This time of the year is about climaxes for me. It is the hottest time of the year here (on average). The sun is still bright and the days long. But it won’t last forever, of course. So I have an idea for a personal ritual which I am going to call a “Descensus Averni” ritual.
“Descensus Averni” is Latin for descent to hell. It is a common pagan motif. It is described well by Joseph Campbell in one of the books that eventually led me to Paganism, The Hero With a Thousand Faces. The journey of the hero into hell and back is a symbol of the descent of the ego into the unconscious.
So recently, I was listening to some Pagan podcast (I can’t remember which) and the thought comes to me: When have I had my most profound Pagan spiritual experiences? Of course I have had spiritual experiences in nature, but they have all been low key. So what came to my mind when I had this question was my very first ritual, my self-dedication.
When I decided to begin identifying as Pagan, I decided to create a self-dedication ritual around Odin’s self-sacrifice on the World Tree, the first Pagan myth I connected with. I fasted for 9 days, eating only breakfast and drinking water through the day. Then at midnight each night I would light nine candles and extinguish one for each night. Then I would recite part of the Havamol from the Elder Edda describing Odin’s sacrifice, and then I would go to bed. I kept dream journal and I had some very significant dreams. (I rarely remember my dreams — something I would like to remedy.) I may talk more about those dreams in a future post.
So, I have been feeling a strong need to have a real spiritual experience recently. (My most powerful experiences were when I was Christian and were distinctly Christian.) So I decided I would do the fasting again. I thought I might do this near the equinox, which is a liminal time. But I feel compelled to move forward now. Today I was listening to Thorn Coyle’s podcast interview with Diana Paxson about the latter’s trance work, which coincidentally (or not) is seidh (Norse ecstatic practice), which the myths say Odin practices.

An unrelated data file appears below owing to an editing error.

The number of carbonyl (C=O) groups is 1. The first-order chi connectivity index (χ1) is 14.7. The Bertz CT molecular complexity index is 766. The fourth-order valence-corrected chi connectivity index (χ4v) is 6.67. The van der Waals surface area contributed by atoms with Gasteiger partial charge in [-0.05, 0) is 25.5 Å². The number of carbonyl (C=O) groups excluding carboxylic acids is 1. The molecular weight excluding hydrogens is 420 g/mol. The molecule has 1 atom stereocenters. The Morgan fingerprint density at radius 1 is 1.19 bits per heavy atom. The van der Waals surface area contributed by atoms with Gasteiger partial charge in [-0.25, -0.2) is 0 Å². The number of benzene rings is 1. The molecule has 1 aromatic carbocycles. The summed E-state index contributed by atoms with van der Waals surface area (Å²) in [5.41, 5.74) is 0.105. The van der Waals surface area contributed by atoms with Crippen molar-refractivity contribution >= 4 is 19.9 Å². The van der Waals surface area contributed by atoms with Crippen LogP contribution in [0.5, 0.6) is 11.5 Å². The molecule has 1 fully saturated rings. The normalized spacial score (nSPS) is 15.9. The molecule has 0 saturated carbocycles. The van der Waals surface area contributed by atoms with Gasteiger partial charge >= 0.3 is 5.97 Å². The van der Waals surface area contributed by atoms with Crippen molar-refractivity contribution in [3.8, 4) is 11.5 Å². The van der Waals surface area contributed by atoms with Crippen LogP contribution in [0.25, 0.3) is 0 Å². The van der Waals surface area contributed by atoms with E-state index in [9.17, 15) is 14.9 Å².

Odin is kind of a patron deity for me, if I have one, although I don’t like that term (more on this later). My first connection with any pagan deity was with one I called the Storm Lord, not Odin, but Odin is a god of storms. (My second post on this blog was about a storm. I feel like it is my natural element, if you will.) Odin is a psychopomp, a soul guide, and it was in this capacity that I invoked him in my dedication ritual. So there are all kinds of correspondences going on here — synchronicity maybe.So here is my plan. I am going to fast like I did before, starting tomorrow, but for seven nights. Inanna’s descent was through seven gates. I have a beautiful tealight holder that looks like a tree and holds seven candles. Plus, today is Wednesday (Woden’s Day), and seven days from now is next Wednesday, which will be an auspicious day to end the rite.
During the rite I will listen to a recording I will make of me reading over a recording of a storm. (The recording was Diane Paxson’s idea.) I will read Mary Oliver’s poem, “The Journey”, which I have always loved (and represented for me my departure from the LDS Church), followed by reading the part of the Havamol I mentioned earlier. I will end the reading with the words: “from that tree I fell.” Here’s why:
I don’t like guided meditations. I don’t feel like they help me descend below my ego. In fact, visualization is a problem, I think, if you want to escape the ego … at least if you are a head-centered person like me. If I want my unconscious to speak to me, I am not going to visualize in advance what it will look like.
So, I was listening to Diane Paxson talk about trance work, and she and Thorn Coyle were touching on some of my issues with guided meditations. And it occurs to me that maybe I can use the visualizations to get me to the gate and then stop the visualization there. Odin’s sacrifice can be seen as a kind of self-sacrifice of the ego. And his fall from the tree can be seen as a descensus averni. And Mary Oliver’s poem, “The Journey”, about walking on a road on a wild and stormy night would be a wonderful prelude to that. And all of this comes to me in a matter of seconds. I feel inspired. So I’m off to make my recording.